On this day when we remember the people who sacrificed for our freedom take some time to read about the people in other countries that benefited so greatly from that sacrifice.
I’ve always enjoyed visiting countries formerly in the Soviet Bloc. The contrast between how people live there today – compared to just twenty years ago – inevitably provides a fascinating lesson in the difference between a free economy and a government-controlled system. We observed that lesson in previous excursions to Prague, Berlin, and Poland, and this year we traveled to Budapest to see how the people there have adapted to the changes.
Hungarians suffered less than a decade of Nazi rule, but with the Soviet iron boot on their necks, they were not able to rebuild what the Nazis destroyed. The garbage constructed by the Communists – soulless mausoleums that drained the character and creativity from a forward-looking people – is readily discernible not only from the new construction in modern Budapest, but also those structures from hundreds of years ago that have been carefully restored.
Budapest, split down the middle by the Danube (Buda is on one side and Pest on the other) is truly one of the beautiful cities of the world; and Hungary, once a nucleus of the Austro-Hungarian Empire, is now a landlocked country of ten million people. One can see the struggles of a country trying to return to prosperity and an equal place amongst Western nations. There are some questions about the rightward slant of its current government (along with the charge of resurgence of anti-Semitism), but the people we spoke to provided us no sense of foreboding. Having lived under communism, they want their government as far removed from it as possible.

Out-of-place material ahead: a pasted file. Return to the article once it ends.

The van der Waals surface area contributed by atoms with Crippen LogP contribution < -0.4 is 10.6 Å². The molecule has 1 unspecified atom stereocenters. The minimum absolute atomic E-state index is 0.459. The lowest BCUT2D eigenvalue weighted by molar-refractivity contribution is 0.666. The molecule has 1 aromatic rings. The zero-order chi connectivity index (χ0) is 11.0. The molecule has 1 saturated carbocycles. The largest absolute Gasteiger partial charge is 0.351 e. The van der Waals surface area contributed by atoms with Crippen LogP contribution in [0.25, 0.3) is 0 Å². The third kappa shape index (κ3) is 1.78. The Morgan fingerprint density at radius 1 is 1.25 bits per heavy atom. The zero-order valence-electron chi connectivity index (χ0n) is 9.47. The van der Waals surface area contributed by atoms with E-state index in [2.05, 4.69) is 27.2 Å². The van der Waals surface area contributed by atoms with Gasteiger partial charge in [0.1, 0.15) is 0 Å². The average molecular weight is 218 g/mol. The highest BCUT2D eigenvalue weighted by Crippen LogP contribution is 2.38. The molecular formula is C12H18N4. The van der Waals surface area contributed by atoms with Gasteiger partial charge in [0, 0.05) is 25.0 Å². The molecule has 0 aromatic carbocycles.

You can see signs of a cultured society beginning to thrive. Fine restaurants are sprouting up and gaining recognition (and customers). Their wine industry, whose products during communist rule were acknowledged to be poor at best, now is comprised of 1,500 wineries whose quality is reaching levels competitive with other world producers. Hungarians are buying nicer cars, working diligently to improve their lot, and seem to be enjoying the fruits of economic freedom.
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